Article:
Nope. Rus is an Enrolled Agent.
Oh! What’s an Enrolled Agent? Enrolled Agent is the highest accreditation that the IRS offers. Licensed to represent clients and non clients in front of the the IRS. It has been around longer than the CPA designation, it started due to the Horse Act of 1884 because people were cheating the government by claiming made up horses they lost during the Civil War. So the government wanted the people helping them to be held accountable. So ‘Enrolled Agents’ were created.
If not much has changed in your work life (haven’t gotten married or divorced, do basically the same work) and you have been comfortable with the process from other years you can submit all your forms and expenses online.
If you are a returning client and prefer to meet via skype or in person, please do. I enjoy seeing everyone. I created the option for us to do everything online because some people don’t need to meet.
Unfortunately, there’s a fee if we take it from your refund, and we’d like to avoid dumb fees when possible. We use Venmo for payments because there are no fees attached.
When it comes to the question of self-employment, the government cares less about what you did, and more about how you got paid. If someone’s giving you a W-2 and withholding your taxes, then you’re considered their employee – straight up. However, if you’re getting little 1099s in the mail, or if you just got a personal check, then you’re an independent contractor…and responsible for paying taxes on that income yourself. The silver lining to that burden is that your expenses are way more likely to benefit your bottom line – where W-2 employees deduct expenses from their income (and that’s rarely more than the standard deduction offered), the self-employed deduct expenses before calculating their income. Nice.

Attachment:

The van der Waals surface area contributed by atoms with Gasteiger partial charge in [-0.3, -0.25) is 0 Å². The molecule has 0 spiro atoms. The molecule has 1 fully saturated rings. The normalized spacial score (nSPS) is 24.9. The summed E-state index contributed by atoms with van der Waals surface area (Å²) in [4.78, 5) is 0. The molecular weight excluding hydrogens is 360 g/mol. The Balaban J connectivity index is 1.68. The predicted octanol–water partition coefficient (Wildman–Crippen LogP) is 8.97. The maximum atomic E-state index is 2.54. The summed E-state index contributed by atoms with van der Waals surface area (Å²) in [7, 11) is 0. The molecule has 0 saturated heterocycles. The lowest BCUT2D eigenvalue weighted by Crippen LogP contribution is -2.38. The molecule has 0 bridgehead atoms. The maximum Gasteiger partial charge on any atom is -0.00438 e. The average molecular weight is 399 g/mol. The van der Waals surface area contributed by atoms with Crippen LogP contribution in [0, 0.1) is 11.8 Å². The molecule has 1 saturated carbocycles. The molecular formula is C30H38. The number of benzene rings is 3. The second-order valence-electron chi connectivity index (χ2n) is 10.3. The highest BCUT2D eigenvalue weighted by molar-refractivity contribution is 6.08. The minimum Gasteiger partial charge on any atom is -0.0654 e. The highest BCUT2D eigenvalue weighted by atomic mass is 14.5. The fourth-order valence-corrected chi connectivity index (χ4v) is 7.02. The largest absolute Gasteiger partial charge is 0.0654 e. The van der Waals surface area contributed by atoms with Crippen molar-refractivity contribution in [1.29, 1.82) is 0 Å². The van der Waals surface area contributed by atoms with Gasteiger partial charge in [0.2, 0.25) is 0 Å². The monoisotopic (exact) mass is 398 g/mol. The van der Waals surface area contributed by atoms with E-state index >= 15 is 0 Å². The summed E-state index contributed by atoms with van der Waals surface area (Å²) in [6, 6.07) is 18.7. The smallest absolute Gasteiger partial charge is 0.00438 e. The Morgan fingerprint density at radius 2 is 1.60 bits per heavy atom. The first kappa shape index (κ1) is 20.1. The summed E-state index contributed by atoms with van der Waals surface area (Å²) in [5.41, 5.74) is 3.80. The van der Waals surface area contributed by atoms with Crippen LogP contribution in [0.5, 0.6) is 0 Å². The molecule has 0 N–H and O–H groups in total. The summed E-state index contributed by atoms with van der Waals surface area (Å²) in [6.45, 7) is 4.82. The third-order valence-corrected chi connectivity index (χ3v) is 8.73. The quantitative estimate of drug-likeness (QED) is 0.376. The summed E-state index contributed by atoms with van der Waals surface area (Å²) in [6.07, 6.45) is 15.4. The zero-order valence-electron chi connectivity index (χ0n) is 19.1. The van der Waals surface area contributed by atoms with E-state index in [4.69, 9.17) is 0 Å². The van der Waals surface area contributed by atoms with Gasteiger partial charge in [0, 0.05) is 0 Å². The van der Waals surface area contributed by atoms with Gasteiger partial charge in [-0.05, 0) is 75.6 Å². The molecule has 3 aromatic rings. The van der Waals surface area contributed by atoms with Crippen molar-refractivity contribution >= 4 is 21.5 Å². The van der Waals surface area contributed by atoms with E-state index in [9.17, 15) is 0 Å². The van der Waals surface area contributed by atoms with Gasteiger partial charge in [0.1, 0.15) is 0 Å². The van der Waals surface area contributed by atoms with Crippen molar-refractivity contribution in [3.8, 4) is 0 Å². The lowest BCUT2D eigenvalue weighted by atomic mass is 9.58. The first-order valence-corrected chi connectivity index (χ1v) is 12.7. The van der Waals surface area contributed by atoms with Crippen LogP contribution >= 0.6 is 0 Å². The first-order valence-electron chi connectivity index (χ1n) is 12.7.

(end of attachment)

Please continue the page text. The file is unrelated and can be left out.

Before we meet, you’ll be asked to fill out an expenses form. If an expense is considered reasonable and common to your field of work, it can be deducted before calculating your income. Think broadly about what you spend money on that could be associated with your business. For instance, if you’re a graphic designer, the movies you see and the galleries you visit may qualify as research – after all, the art you experience enriches your work!
Not to worry! The 1099 is really more for your employers’ benefit. If you know how much they paid you (via bank statements, checks, etc), we can figure out your income even without a 1099. Next question is usually, “Do I have to pay taxes on it if I didn’t get a 1099?”. Yes, you’re responsible for reporting all your income. And figure if it went in the bank it’s quite obvious and you’d have to explain that to the IRS what that money is. Just claim it, it’s easier.
If only it were that simple. Unfortunately, meals can only be deducted when they’re connected to a business purpose. If you take a potential client out for drinks, that’s deductible! If you have a meeting with a client, and then go get a burger with them, that’s deductible! If you go to happy hour with pals in the same profession and talk shop…that ain’t. There has to be a clear, financial goal related to the wining & dining, so write that down on the receipt.